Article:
The now famous tourist attraction in Talisay City is the so-called The Ruins which is actually what is left of the Don Mariano Ledesma Lacson ancestral home.
When the local tour guide, Roger started the talk about the site’s history, we knew we were on to a very interesting discovery. Built in the 1900s by sugar baron Don Mariano for his first wife Maria Braga – a Portuguese whom he met during his vacations in Hong Kong – the 903-sq. m. mansion was the largest residential building in the the area during its heyday.
It was intentionally set on fire by the USAFFE (United States Armed Forces in the Far East) for fear that it might be used by the Japanese Imperial Army as a headquarter during World War II.
The fire took three days to consume all the hard wood of the mansion. What survived the war and the passing of time were the stone skeletal structure and the four-tiered fountain at the front lawn of the mansion.
Visitors are encouraged to visit the place most specially during sunset when the ruins would have its mystical glow (owing to the thousands of eggs used to erect the structure).
Adrian Morris is a young photographer who also goes by the name of Mowgli. His combination of sharp details and insightful portraiture caught our eye so we had a chat with him about what attracted him to the photographic world and his travel goals.
Speak of South Korea and, chances are, the bustling capital city Seoul and the charming island of Jeju would be the first destinations to come to mind—and for very good reasons. But while these top tourist draws are definitely worth the visit, the rest of the country is dotted with many more gems often unheard of to outsiders. Here are a few of them.
We're thrilled to present our new Kickstarter project—the New Lomography Daguerreotype Achromat 2.9/64 Art Lens! Inspired by the bold brass design of the world's first photographic optic, the Daguerreotype Achromat Art Lens is a versatile tool seeking the great return of dreamy imagery.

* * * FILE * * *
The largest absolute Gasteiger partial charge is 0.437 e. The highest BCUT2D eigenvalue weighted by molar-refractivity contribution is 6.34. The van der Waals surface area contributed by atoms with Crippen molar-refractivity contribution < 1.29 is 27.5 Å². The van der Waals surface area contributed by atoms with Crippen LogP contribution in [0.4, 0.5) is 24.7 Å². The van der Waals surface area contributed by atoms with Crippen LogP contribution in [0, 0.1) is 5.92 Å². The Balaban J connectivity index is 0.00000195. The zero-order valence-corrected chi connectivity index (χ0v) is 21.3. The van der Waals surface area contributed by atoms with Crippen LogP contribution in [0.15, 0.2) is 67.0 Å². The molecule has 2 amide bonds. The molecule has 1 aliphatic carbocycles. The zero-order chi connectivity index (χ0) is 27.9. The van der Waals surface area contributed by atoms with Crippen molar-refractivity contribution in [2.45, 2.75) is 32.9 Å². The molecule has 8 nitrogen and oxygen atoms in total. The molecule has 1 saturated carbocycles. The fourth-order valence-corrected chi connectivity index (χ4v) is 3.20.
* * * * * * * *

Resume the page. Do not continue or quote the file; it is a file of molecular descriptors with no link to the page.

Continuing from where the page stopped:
Inspired by the seventies, this young artist makes it seem that such an epoch lives forever in her photographs, perfectly maintaining the spirit of the time which was characterized by a multitude of colours, contrasts and famous disco moves.
The Lomo LC-Wide creates an irresistible, saturated range of colors which is the perfect pairing for all you portrait connoisseurs out there. And with its brilliant 17mm Ultra Wide Angle Lens, you can get in on the action too! We loved how these proud portraits (and self-portraits) from our Online Community showed off the charming characteristics of the LC-Wide!
The touristic appeal of Japan lies not only in its castles and flower storms, but also in the mix of unique practices and Occidental influences. The duality is evident in Tokyo and even in Osaka, which has gained more visitors over the years. A port city, Osaka has retained its 'merchant' status with a battery of retail shops amid an area of cultural interest.
Virginia City is a state-maintained historic site in the western part of the United States. In the 1860s, mining drew in investors and businessmen to the area. They built saloons, inns and a variety of stores in Gothic and Greek Revival styles. Many of these buildings have been preserved in vivid detail. Western fonts welcome tourists, and some modern-day merchants even operate within these photogenic, pilaster-lined shops.
Of love and lace, trending right now in photography is boudoir, in which the photographer takes 'intimate and romantic' images of the model. Initially based on erotic photography, the purpose of boudoir has changed over time, taking on a new meaning for the modern woman.
New York is an infinitely photographable city in spite—or because—of its innate chaos. And even when the medium is film, praised nowadays for the virtue of slowness, the photographer must keep up with the city’s pace. Ricardo Lozano, 35mm photographer and Lomography community member, managed to do it for the series OK Commuter, now a book by A Love Token Press.
It is the marvel of Java, the cultural center of Indonesia: Yogyakarta, or, as we assimilated locals call it, Jogja! Jogja is full of historic sites and exudes a very adventurous yet welcoming spirit. It is a true multireligious melting pot that has seen kings and sultans come and go, and religions introduced and either went or stayed. Time has been gentle on Jogja. It's one of my most favorite cities in Asia.
If you are looking for some lomographic entertainment this month in your home city or if you are traveling the world and want some insider tips from our lomography teams, here’s a selection of what is going on in Lomography Gallery and Embassy Stores around the world.
In prime areas of New York and San Francisco, the phrase ‘rush hour’ is always on the menu. Drive up to Reno, and the same expression fizzles. Many roads are framed by mountains and shrubbery, a picture of calm in the city. But the night makes up for the day’s stilly mood. Casinos flaunt LED signs and marquees, a treat for urban photographers.